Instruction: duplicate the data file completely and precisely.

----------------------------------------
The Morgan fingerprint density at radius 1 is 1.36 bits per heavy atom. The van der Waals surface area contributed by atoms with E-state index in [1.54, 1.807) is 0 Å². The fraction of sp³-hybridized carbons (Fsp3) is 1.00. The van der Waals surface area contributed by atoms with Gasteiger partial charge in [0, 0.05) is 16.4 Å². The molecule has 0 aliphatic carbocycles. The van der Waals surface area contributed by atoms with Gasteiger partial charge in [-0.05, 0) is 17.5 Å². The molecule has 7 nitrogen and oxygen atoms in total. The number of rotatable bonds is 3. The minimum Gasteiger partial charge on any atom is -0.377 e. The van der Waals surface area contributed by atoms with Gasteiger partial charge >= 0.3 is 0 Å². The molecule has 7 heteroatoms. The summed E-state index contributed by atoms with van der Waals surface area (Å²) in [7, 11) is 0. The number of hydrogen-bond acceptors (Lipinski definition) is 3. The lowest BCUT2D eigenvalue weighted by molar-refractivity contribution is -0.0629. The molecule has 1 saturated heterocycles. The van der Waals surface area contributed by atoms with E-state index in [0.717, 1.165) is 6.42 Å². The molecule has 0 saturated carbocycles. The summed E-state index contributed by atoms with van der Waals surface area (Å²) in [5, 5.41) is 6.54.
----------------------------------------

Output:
The Morgan fingerprint density at radius 1 is 1.36 bits per heavy atom. The van der Waals surface area contributed by atoms with E-state index in [1.54, 1.807) is 0 Å². The fraction of sp³-hybridized carbons (Fsp3) is 1.00. The van der Waals surface area contributed by atoms with Gasteiger partial charge in [0, 0.05) is 16.4 Å². The molecule has 0 aliphatic carbocycles. The van der Waals surface area contributed by atoms with Gasteiger partial charge in [-0.05, 0) is 17.5 Å². The molecule has 7 nitrogen and oxygen atoms in total. The number of rotatable bonds is 3. The minimum Gasteiger partial charge on any atom is -0.377 e. The van der Waals surface area contributed by atoms with Gasteiger partial charge >= 0.3 is 0 Å². The molecule has 7 heteroatoms. The summed E-state index contributed by atoms with van der Waals surface area (Å²) in [7, 11) is 0. The number of hydrogen-bond acceptors (Lipinski definition) is 3. The lowest BCUT2D eigenvalue weighted by molar-refractivity contribution is -0.0629. The molecule has 1 saturated heterocycles. The van der Waals surface area contributed by atoms with E-state index in [0.717, 1.165) is 6.42 Å². The molecule has 0 saturated carbocycles. The summed E-state index contributed by atoms with van der Waals surface area (Å²) in [5, 5.41) is 6.54.